Just like you, our Event 360 team is made up of people of action. During this time of uncertainty and change, our team has been discussing how to find a way to offer support to others in our industry, including our clients in the non-profit space. What does this mean when the information and plans we know are upside down and changing every day? What blog posts, infographics, or newsletter topics might be helpful during this time of crisis?

The situation grows in seriousness daily, and we respect that people are processing life-changing information. Before we added to the “noise”, our team made the commitment that anything we shared needed to be helpful, concise, and truly add value for our readers. “How can we help?” became our mantra as we engaged different team members across departments.

It boiled down to this: In times of trial, we have to work together. At Event 360, our team knows, breathes, and lives collaboration every single day — and we are firm believers that collaboration drives innovation. That’s how we can help.


First up in our new Collaboration Drives Innovation series, our teammates dig into a timely topic: Working from Home.

Since our company was founded in 2002, a vast majority of our employees work virtually from home offices all across the country. When working from home is your “normal”, developing a routine, space, and strong team communication is critical to ensuring work/life balance, productivity, and success.

We asked our teammates:

  • How has your work setup evolved in the last month?
  • What advice would you give someone who is just beginning to work from home?


Cheryl Stern, Brand Manager | MuckFest®

How has your work setup evolved in the last month?

Though I’ve worked from home for the past 15 years, my work set-up has changed significantly in the past few weeks. During the workday, I’ve always been alone in my quiet home office (with the exception of my two dogs snoring in the corner of the room). I now suddenly find myself sharing my work days (and our small home) with my husband who has transitioned to working from home, and our first-grade daughter. In order to give everyone the space they need to effectively work and learn, we mapped out “office” space for each of us. My husband’s daily work involves many video calls with a large staff and a lot of physical space for files, so he has now taken over my home office. And the kitchen table has become my new desk and office space. This enables me to juggle work time with homeschooling and assist our daughter with her assignments. And bonus: snacks are within easy reach! My husband and I are careful to keep each other informed about times of the day that we need to really focus or have conference calls — and we step in and help the other out to make sure we have the space and time we need.

What advice would you give someone who is just beginning to work from home?

  • Be as flexible as you can with your schedule, especially if you’re juggling childcare/schooling and work. Rather than trying to stick to a traditional 9-5 workday (which, let’s be honest, is NOT going to be effective if there are kids in the house), figure out a flow of the day that works best for you. That might mean starting your workday earlier than usual, when the rest of the household is still waking up, or squeezing in a couple of hours in the evening after kids go to bed and you can really focus. Rather than trying to do everything simultaneously — and getting frustrated and stressed out in the process — recognize that these are not normal times. Therefore, you will likely not have a “normal” schedule. And that’s OK.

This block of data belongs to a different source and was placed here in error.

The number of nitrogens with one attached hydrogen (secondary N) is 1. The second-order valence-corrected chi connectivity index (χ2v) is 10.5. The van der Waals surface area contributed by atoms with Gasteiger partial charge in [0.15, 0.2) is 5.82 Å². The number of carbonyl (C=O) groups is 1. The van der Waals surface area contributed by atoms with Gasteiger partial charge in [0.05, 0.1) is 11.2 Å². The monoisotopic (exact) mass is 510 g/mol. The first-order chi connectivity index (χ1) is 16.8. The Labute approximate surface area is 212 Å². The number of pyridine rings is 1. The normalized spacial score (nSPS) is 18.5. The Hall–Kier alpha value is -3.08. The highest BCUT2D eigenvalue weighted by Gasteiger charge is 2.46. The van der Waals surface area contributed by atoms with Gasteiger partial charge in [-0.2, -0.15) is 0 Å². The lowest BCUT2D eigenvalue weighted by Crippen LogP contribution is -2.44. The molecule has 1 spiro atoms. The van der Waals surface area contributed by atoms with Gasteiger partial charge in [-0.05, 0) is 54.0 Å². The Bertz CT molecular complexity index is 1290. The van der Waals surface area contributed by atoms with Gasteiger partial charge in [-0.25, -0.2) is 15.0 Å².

• Take a real lunch break. It’s easy to lose track of time and keep working through lunchtime, but taking a real break to have a good lunch or get outdoors for a bit will reenergize you for the afternoon. I’ve started scheduling “P.E.” with my daughter during lunch breaks, where we go for a long walk, play in the backyard, or do a yoga workout. Having that scheduled time away from the computer to get some fresh air and burn some energy really helps break up the day for both of us.
  • Pick up the phone. It’s easy to feel isolated these days, especially if you are a social person and working from home is new to you. Don’t hesitate to pick up the phone to check in with co-workers rather than sending another email or IM message. This is often a more efficient way to talk through work tasks, and also gives you a chance for some much-needed human connection.


Kiki Setterlund, Crew & Volunteer Coordinator | Susan G. Komen 3-Day®

How has your work setup evolved in the last month?

My husband and I both work from home. He originally had a workspace on one floor and mine was on the other. We were free to roam and rarely got in each other’s way.  When our kids’ schools closed and distance-based learning began at home, however, we had to adjust a bit. My husband and I now each have designated spaces on the same floor and the kids have created their own workspaces on the other floor. If we are in a meeting or need 100% focus on a particular project, we all created the ‘door rule.’ If the door is closed, keep the noise down and do not disturb the person behind it. So far, it’s been working great!

What advice would you give someone who is just beginning to work from home?

I love working at home because I’m 100% in charge of my own productivity. At the same time, however, it can feel isolating and lonely without the water cooler chat. Reach out to your colleagues. I love using Skype. Whenever I have a few minutes in between meetings or projects, I’ll see who’s ‘green’ and drop them a line.